As we’ve implied, companion planting involves growing beneficial plant species in close proximity to—or even among—your cannabis plants. These species offer myriad benefits to your growing operation, hence why they’re referred to as “companions”.

Some plants attract useful pollinators and predatory insects, others keep your cannabis hidden away, while different kinds pull in nitrogen from the atmosphere. As they take root with your crop, the resulting polyculture resists disease far better than a conventional monoculture. The cannabis you harvest will be higher-quality, too!


The practice of companion planting is almost as old as agriculture itself, dating back thousands of years. As farmers tried growing new crops, they realised the benefits of growing symbiotic plants together. They saw their yields increasing and the health of their plants remaining stable, all while saving space.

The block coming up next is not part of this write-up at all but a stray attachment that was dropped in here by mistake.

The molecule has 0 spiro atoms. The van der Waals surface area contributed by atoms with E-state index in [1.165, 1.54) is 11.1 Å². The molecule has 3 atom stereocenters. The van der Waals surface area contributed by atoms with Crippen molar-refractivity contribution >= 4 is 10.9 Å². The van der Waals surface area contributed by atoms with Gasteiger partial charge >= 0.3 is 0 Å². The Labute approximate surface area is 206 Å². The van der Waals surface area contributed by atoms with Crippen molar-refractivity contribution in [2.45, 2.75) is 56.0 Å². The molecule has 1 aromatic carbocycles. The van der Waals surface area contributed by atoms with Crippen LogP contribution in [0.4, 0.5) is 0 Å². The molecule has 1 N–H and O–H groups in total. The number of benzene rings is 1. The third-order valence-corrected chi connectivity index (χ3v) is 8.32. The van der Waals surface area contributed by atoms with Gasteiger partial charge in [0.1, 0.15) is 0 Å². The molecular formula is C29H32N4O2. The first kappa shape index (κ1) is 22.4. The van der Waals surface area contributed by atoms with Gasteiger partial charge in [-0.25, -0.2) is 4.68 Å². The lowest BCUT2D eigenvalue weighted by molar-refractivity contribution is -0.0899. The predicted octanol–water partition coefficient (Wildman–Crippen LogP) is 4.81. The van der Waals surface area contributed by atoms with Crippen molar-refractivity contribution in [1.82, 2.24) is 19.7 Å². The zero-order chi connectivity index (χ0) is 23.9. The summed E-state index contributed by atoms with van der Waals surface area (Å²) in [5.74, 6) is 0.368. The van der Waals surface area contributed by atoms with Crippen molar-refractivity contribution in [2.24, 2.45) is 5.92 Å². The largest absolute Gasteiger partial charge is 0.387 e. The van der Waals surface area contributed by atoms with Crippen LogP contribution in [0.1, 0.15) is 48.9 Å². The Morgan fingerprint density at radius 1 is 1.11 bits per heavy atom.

Around 6,000 years ago, Native Americans began practising a companion method known as the Three Sisters. This trio—consisting of corn, squash, and beans—was found to bring the best out of each other.

The corn grows tall and pole-like, providing ample shade for the squash and a climbing frame for the beans. The squash then develops large leaves that block sunlight from directly hitting the soil, preserving microbial life. In turn, the beans, being legumes, work with said soil-dwelling microbes (rhizobia) to fix nitrogen from the atmosphere—a vital nutrient.


As you can see, companion planting can transform your garden into a complex web of life that sustains and benefits itself. Given that, the practice is consistent with the idea of permaculture, which suggests agricultural systems should be sustainable and self-sufficient.